Indians fan starts GoFundMe to remove 'racist' Chief Wahoo tattoo

After a tremendous regular season, the Cleveland Indians were removed from the playoffs early. Now, one of their fans is trying to remove a Chief Wahoo tattoo before it’s too late.

The fan, David Allen, started up a GoFundMe page to get his “racist and obscene” Chief Wahoo tattoo removed. Here’s Allen’s reasoning behind the decision:

With the Indians losing a 6th straight close-out playoff game (Cubs and Yankees), the time has come for me to get my racist and obscene Chief Wahoo logo tattoo removed from my leg. I had this tattoo done when I turned 18 back at the height of Indians euphoria in the 90s. Yes, people in Cleveland were literally tattooing their bodies because it was so amazing the Indians were a good team after 50 years of losing! As a dumb 18 year old, I had no idea the logo represented a white man’s twisted view of a Native American. Little did I know this would turn out to be worse than a tramp stamp. I have lived in shame both from the worry of offending someone and from embarrassing Indians play over the years. I’ve had enough. Help me right this wrong by donating a few bucks that will put towards removing this travesty from my body once and for all.

Allen is asking for $1,000 to get the tattoo removed. At the time of this post, he’s raised $152 toward his goal.

The Chief Wahoo mascot has come under fire in recent years for its stereotypical depiction of Native Americans. The team has at least tacitly admitted the mascot bothers fans, and has limited its usage.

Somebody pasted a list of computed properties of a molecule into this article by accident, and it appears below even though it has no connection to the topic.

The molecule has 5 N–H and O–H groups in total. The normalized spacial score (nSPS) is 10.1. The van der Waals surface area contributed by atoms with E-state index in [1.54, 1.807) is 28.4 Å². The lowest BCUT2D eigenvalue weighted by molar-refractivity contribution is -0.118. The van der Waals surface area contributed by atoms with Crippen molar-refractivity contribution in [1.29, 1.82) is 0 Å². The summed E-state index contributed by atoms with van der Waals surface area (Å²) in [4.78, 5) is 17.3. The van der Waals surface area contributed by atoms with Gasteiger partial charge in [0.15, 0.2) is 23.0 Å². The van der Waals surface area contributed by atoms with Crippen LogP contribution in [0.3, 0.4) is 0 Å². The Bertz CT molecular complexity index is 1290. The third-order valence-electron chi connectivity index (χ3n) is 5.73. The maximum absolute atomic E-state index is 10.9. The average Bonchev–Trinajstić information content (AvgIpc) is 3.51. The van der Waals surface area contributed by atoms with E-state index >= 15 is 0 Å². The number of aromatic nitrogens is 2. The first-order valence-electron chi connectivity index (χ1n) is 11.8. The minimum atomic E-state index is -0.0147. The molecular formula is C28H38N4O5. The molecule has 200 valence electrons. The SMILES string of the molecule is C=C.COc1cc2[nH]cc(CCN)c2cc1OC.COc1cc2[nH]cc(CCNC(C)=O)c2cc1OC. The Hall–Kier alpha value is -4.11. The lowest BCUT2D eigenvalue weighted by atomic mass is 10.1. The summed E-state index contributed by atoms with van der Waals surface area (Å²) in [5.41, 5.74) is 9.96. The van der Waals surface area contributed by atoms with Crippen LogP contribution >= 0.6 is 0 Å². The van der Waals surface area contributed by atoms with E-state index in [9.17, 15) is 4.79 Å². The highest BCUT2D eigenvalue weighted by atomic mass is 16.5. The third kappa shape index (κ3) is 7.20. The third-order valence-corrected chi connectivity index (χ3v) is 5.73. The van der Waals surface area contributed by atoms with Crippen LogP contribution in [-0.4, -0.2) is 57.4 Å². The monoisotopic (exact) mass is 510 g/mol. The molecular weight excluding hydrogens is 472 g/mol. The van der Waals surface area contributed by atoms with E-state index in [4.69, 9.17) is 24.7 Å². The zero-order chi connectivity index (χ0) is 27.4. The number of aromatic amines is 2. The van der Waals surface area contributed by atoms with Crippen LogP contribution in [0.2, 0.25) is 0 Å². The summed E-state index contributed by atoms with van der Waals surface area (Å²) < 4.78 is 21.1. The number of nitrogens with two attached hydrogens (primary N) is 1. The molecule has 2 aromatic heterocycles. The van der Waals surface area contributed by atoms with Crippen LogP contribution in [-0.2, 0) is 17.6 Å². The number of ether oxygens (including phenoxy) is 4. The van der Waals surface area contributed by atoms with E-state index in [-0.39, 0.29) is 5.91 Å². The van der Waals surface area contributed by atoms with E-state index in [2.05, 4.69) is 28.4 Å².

The team transitioned to the “Block C” as its primary logo in 2014. While it has taken small steps to completely phase out Chief Wahoo since then, the mascot still appears on the team’s uniforms today.

Cleveland’s appearance in the World Series last season seemed to accelerate the issue. With the team on a national stage, the logo gained more exposure. Fans of the club dressed in “red face” were shown before and after commercial breaks during the team’s postseason run.

That may have prompted Major League Baseball to take action. The league has been in discussions with the club regarding getting rid of the mascot. It’s been an ongoing process for nearly the entire season, and both sides still haven’t come to what they deem is a reasonable agreement.

One Indians fan is hoping to get his Chief Wahoo tattoo removed. (AP Photos)
One Indians fan is hoping to get his Chief Wahoo tattoo removed. (AP Photos)

Some people around the game have already taken action against the mascot. One activist has attempted to bring the law into it, arguing Chief Wahoo is discriminatory. Activists gather and protest the logo outside Progressive Field. Jerry Howarth, a Toronto Blue Jays announcer, took it a step farther, refusing to say the team’s name during broadcasts.

With Cleveland’s early exit from the postseason, debates about whether the mascot should continue to exist today may be muted during the offseason. Without that added pressure from fans, the league may not have extra motivation to force the team to retire Chief Wahoo before the start of the 2018 season.

While it’s a small consolation, those hoping to see the mascot banned can at least try to help a fan who feels like he made a huge mistake when he was younger. It’s a small place to start, but if removing Chief Wahoo from the public eye is the goal, every little bit helps.

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Chris Cwik is a writer for Big League Stew on Yahoo Sports. Have a tip? Email him at christophercwik@yahoo.com or follow him on Twitter! Follow @Chris_Cwik